I love when my kids are able to take care of things by themselves. Not only does it save me the headache of reminding them and yelling at them to get things done, but I love seeing them turn into responsible people. One way I’ve found to get my kids to clean up without a fight is by letting them be in charge of themselves. I’ll let them choose the jobs that go on their chore chart. Or I’ll leave a list of things that need to be done, and they each get to pick 3 things to do (they’re really quick to get the good jobs done before their siblings do). I’ve found whenever I let them think that cleaning up is THEIR idea, they are a lot happier, and so am I.

5. Work first, play second

When my kids understand that they don’t play until their work is done, things go a lot smoother at our house. It seems like I have to remind them daily, but they are starting to learn that we can’t go out and play until our rooms are clean, our homework is done, and our chores are finished. Since they understand this concept, it seems like we fight a lot less, and they are more likely to clean up before they even ask to play. This is how it is in real life too, so I feel like I’m teaching them a real life lesson. I’ll remind them that Daddy has to go to work to earn money before we have any money to do fun things. I’ve seen a lot less arguing and fighting once my kids realize this is just how things work in our home.

6. One touch rule

I’m trying to teach my kids the “one touch rule”. This means that as soon as you are done using something, you put it away. When you’re done eating, you clear your place and put the dishes straight into the dishwasher. If you change your clothes, you put the clothes you took off away. You don’t make a pile to get to later- you do it right then. If you open a package, you throw the package away. If you play with a toy, you put it away before you get a new toy out. The one touch rule has been great for my family, and especially for me, as a mom.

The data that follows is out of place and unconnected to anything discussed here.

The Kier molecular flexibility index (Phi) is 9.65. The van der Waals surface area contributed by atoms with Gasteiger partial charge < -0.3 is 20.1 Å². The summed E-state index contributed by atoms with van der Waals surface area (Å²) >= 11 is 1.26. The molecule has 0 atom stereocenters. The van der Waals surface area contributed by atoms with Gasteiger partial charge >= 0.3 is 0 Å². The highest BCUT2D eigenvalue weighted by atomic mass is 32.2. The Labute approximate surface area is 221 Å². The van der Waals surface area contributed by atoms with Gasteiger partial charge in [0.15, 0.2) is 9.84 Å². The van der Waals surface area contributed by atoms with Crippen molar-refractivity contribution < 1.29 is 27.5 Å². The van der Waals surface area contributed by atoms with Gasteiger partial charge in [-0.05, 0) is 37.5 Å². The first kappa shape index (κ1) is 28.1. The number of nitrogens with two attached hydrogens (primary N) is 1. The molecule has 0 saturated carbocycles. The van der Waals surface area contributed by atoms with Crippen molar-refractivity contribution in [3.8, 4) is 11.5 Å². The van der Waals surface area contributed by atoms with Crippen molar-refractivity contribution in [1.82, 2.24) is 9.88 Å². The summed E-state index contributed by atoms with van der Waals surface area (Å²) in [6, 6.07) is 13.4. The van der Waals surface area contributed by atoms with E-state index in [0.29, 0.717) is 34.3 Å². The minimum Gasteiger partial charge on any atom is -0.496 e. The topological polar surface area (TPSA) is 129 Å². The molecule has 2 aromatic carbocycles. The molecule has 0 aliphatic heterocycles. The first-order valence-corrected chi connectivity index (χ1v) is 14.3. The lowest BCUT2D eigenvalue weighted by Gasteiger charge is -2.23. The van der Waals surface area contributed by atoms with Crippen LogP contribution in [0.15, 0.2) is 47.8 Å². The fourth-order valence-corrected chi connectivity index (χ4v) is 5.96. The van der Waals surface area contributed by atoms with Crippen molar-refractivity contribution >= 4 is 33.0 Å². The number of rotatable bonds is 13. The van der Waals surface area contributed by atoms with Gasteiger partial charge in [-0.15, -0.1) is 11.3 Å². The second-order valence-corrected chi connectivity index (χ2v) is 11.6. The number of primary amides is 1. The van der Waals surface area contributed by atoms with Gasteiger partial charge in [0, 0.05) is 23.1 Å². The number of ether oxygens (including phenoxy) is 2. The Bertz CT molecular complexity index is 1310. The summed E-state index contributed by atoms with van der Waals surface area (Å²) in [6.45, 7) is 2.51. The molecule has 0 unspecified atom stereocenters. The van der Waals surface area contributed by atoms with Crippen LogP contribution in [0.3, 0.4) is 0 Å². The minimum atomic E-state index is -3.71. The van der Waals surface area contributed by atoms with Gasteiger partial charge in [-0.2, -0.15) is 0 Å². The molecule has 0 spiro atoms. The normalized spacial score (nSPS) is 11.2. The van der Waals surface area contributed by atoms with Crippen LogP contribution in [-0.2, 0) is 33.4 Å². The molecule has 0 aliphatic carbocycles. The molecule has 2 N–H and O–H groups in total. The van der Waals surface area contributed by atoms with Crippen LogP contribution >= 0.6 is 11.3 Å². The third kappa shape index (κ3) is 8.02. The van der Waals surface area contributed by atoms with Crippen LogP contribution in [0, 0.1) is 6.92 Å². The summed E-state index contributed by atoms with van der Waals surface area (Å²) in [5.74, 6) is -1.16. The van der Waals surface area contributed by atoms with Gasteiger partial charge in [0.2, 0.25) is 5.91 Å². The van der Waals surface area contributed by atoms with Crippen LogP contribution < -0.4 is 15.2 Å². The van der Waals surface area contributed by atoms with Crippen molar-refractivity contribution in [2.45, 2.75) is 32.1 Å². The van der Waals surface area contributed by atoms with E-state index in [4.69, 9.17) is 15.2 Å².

7. Praise and Reward

One of the best things I can do for my kids is praise and reward them. Just a simple thing like hearing their mom say, “good job” means the world to little kids. I try to be genuine in my compliments, and notice the things my kids are doing well. If they’re cleaning up without a fight, I’ll make sure to tell them how much that means to me.

Rewards are also something that works well in our house. Like I mentioned in #3, my kids love screen time. I have a great reward system for screen time that we use a lot. We’ve done marble jars before, where they earn marbles for doing good things and get their marbles taken away when they complain or do something naughty. Once their marble jars are full, they get to pick a prize from our family store (a basket with dollar store items), or they can choose to go get ice cream with a parent.

Another super simple reward that works with littler kids is something like stickers or m&ms. Make it a game where they can get an m&m for every 5 things they pick up, and they will hustle their buns off. Or give them a sticker when they complete their chore, and they’ll feel so accomplished.

8. Be present

If you take anything from all of these tips for getting my kids to clean up without a fight, I hope it is this: be present! All of these tips and tricks are great ideas for teaching your kids to clean up. But none of them will work unless you are right there with them, TEACHING them and HELPING them learn what to do. Sitting behind a computer screen yelling at my kids never works. NEVER. But when I get down with them, and show them how to hang up a shirt, or how to organize their toys, things get done much faster and easier. I’m not saying you should clean your child’s room for them, I hope you don’t. But I am saying that sometimes the best thing you can do for your child is be there with them to guide and direct and teach them what to do, so that eventually they’ll be able to do it all without your help at all.

teach kids to clean


  1. I agree with every point you made there! Some kids are hard to convince to help with the house work, but if you find a creative way to make it fun and keep their attention pointed at it, you will succeed. Of course, having some general ground rules from the beginning is pivotal. You have to start early, or otherwise you’re the only one to blame if you end up cleaning after your kids every day. We also have a strict routine for the work at home, and absolutely everyone pitches in. This way my wife is happy and me and the kids grow up to be responsible people. 🙂